ALSO ON SLAM!
Wednesday, March 29, 2000
French skater hurt in knife attack
NICE, France -- A knifer slashed the arm of a French skater and carved the calm at the World Figure Skating Championships here yesterday.
At 3:30 p.m. an unidentified attacker allegedly knocked on the door of fourth-place French pairs competitor Stephane Bernadis and slashed the skater with a "razor'' on the left forearm.
"It is a slight injury to the left arm,'' reported Didier Gaillaghuet, president of the Nice organizing committee, at a hastily called press conference prior to last night's men's short program.
"He's been psychologically shocked by what has happened but his health is good and he's feeling fine. Three or four stitches were required.''
Apparently Bernadis was able to shut the door on the assailant, who fled.
In a somewhat controversial result Bernadis and Sarah Abitbol were judged fourth, one spot behind Canada's Jamie Sale and David Pelletier, in the pairs short program Monday night. The final is tonight.
"I'm a little bit worried because we don't know who that person is,'' said Canadian team leader Benoit Lavoie of Quebec City.
The Canadian team is concerned about security at the hotel which is part of the Palais des Exhibitions complex.
The Canadians requested the hotel not give out room numbers to callers but that was still being done as of yesterday.
Most Canadian skaters suggest the security looks to be substantial everywhere they've been.
"It seems so tight, I don't know how that happened,'' said Edmonton's Ben Ferreira, who was not informed of the incident until after he'd skated in the men's short program.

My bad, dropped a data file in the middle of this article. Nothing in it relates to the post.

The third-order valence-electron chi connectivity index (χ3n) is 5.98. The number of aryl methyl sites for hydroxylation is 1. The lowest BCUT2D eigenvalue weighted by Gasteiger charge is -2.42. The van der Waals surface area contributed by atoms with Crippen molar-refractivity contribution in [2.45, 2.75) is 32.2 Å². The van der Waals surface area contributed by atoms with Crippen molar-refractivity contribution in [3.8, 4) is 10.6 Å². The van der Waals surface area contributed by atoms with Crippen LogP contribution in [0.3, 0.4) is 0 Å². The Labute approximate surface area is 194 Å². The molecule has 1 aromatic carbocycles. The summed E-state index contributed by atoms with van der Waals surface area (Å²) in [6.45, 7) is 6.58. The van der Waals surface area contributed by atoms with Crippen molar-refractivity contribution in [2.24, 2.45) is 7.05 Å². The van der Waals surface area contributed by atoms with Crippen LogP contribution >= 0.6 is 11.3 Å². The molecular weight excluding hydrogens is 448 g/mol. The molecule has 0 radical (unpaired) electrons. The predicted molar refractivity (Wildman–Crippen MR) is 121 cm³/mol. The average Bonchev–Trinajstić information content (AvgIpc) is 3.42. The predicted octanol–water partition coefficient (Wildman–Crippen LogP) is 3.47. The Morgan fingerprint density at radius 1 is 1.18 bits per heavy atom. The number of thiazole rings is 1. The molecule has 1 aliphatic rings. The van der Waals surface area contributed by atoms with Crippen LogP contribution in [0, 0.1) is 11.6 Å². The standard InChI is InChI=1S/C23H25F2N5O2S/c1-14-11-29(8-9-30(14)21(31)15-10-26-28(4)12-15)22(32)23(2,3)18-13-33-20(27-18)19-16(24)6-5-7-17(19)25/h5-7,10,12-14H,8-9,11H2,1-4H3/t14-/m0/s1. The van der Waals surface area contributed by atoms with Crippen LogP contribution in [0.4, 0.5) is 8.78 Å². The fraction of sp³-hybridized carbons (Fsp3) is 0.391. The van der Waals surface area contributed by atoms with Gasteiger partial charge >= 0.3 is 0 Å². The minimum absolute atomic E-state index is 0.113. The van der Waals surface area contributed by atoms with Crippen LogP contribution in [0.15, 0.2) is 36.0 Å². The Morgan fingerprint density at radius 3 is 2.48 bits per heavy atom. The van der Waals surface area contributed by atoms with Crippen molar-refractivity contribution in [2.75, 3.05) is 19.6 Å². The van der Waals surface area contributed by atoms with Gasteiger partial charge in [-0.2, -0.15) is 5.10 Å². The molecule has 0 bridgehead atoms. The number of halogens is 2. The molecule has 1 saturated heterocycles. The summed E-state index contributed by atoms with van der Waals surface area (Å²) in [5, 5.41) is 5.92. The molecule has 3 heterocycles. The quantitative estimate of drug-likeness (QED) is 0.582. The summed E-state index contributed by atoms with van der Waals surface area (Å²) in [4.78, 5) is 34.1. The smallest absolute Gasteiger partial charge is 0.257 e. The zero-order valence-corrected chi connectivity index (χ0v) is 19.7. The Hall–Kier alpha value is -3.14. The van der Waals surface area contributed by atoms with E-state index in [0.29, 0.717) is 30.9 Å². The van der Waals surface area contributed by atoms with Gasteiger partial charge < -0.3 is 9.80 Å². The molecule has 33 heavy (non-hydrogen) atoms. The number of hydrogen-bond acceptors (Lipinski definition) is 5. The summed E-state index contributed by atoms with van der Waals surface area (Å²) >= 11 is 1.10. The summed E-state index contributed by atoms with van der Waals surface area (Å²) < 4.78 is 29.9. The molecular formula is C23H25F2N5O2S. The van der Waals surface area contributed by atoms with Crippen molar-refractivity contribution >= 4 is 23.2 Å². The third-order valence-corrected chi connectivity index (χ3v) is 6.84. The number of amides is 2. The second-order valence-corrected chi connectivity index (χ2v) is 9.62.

Sale and Pelletier didn't seemed fazed.
"I'm going to put some super locks on my door tonight,'' said Sale in a lighthearted sort of way.
"I'm not scared. Not at all,'' said Pelletier.
"I'm not changing hotels or anything. I'm staying put. I don't owe anybody any money. Not here, anyway.''
It has been an eventful world championships.
Back-to-back defending world champions Elena Berezhnaya and Anton Sikharulidze of Russia were prevented from competing due to a drug test which showed use of a banned substance, a cold remedy.
"Skating never ceases to amaze me,'' said Elvis Stojko. "On and off the ice. There's always something that goes on in our sport. It kind of keeps people interested.
"It's unfortunate these things happen but it's reality and we have to deal with it. I just hope in all of this that no one gets hurt.''